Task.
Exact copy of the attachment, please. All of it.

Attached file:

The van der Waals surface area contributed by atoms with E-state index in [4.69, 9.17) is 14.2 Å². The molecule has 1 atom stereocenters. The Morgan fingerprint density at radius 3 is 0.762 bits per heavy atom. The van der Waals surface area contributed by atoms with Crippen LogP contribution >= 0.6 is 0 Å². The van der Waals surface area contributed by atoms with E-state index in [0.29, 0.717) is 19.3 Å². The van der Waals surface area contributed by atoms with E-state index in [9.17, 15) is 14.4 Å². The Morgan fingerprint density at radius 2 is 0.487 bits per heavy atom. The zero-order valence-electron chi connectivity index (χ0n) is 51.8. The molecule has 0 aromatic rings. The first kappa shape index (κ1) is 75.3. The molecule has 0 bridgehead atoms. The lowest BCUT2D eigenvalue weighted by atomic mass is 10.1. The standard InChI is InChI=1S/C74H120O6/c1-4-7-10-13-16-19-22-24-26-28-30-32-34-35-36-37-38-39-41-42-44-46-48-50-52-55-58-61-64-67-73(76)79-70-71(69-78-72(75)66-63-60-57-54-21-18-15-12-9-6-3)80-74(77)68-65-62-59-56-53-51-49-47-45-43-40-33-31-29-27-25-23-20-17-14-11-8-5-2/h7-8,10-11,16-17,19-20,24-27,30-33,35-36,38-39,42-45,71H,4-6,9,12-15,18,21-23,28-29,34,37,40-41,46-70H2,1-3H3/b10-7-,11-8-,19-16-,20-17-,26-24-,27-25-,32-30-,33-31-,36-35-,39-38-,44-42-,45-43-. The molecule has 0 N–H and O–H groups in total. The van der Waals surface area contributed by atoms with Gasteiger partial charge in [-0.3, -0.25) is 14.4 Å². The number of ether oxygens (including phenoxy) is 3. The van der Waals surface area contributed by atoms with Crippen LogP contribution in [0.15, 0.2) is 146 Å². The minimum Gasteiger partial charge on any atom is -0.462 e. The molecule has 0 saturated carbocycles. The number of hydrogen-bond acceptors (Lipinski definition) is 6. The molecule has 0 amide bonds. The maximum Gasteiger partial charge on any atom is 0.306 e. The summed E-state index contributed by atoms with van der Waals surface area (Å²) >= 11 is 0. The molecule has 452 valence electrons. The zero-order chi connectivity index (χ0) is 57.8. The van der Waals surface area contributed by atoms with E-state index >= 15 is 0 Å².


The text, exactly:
The van der Waals surface area contributed by atoms with E-state index in [4.69, 9.17) is 14.2 Å². The molecule has 1 atom stereocenters. The Morgan fingerprint density at radius 3 is 0.762 bits per heavy atom. The van der Waals surface area contributed by atoms with Crippen LogP contribution >= 0.6 is 0 Å². The van der Waals surface area contributed by atoms with E-state index in [0.29, 0.717) is 19.3 Å². The van der Waals surface area contributed by atoms with E-state index in [9.17, 15) is 14.4 Å². The Morgan fingerprint density at radius 2 is 0.487 bits per heavy atom. The zero-order valence-electron chi connectivity index (χ0n) is 51.8. The molecule has 0 aromatic rings. The first kappa shape index (κ1) is 75.3. The molecule has 0 bridgehead atoms. The lowest BCUT2D eigenvalue weighted by atomic mass is 10.1. The standard InChI is InChI=1S/C74H120O6/c1-4-7-10-13-16-19-22-24-26-28-30-32-34-35-36-37-38-39-41-42-44-46-48-50-52-55-58-61-64-67-73(76)79-70-71(69-78-72(75)66-63-60-57-54-21-18-15-12-9-6-3)80-74(77)68-65-62-59-56-53-51-49-47-45-43-40-33-31-29-27-25-23-20-17-14-11-8-5-2/h7-8,10-11,16-17,19-20,24-27,30-33,35-36,38-39,42-45,71H,4-6,9,12-15,18,21-23,28-29,34,37,40-41,46-70H2,1-3H3/b10-7-,11-8-,19-16-,20-17-,26-24-,27-25-,32-30-,33-31-,36-35-,39-38-,44-42-,45-43-. The molecule has 0 N–H and O–H groups in total. The van der Waals surface area contributed by atoms with Gasteiger partial charge in [-0.3, -0.25) is 14.4 Å². The number of ether oxygens (including phenoxy) is 3. The van der Waals surface area contributed by atoms with Crippen LogP contribution in [0.15, 0.2) is 146 Å². The minimum Gasteiger partial charge on any atom is -0.462 e. The molecule has 0 saturated carbocycles. The number of hydrogen-bond acceptors (Lipinski definition) is 6. The molecule has 0 amide bonds. The maximum Gasteiger partial charge on any atom is 0.306 e. The summed E-state index contributed by atoms with van der Waals surface area (Å²) >= 11 is 0. The molecule has 452 valence electrons. The zero-order chi connectivity index (χ0) is 57.8. The van der Waals surface area contributed by atoms with E-state index >= 15 is 0 Å².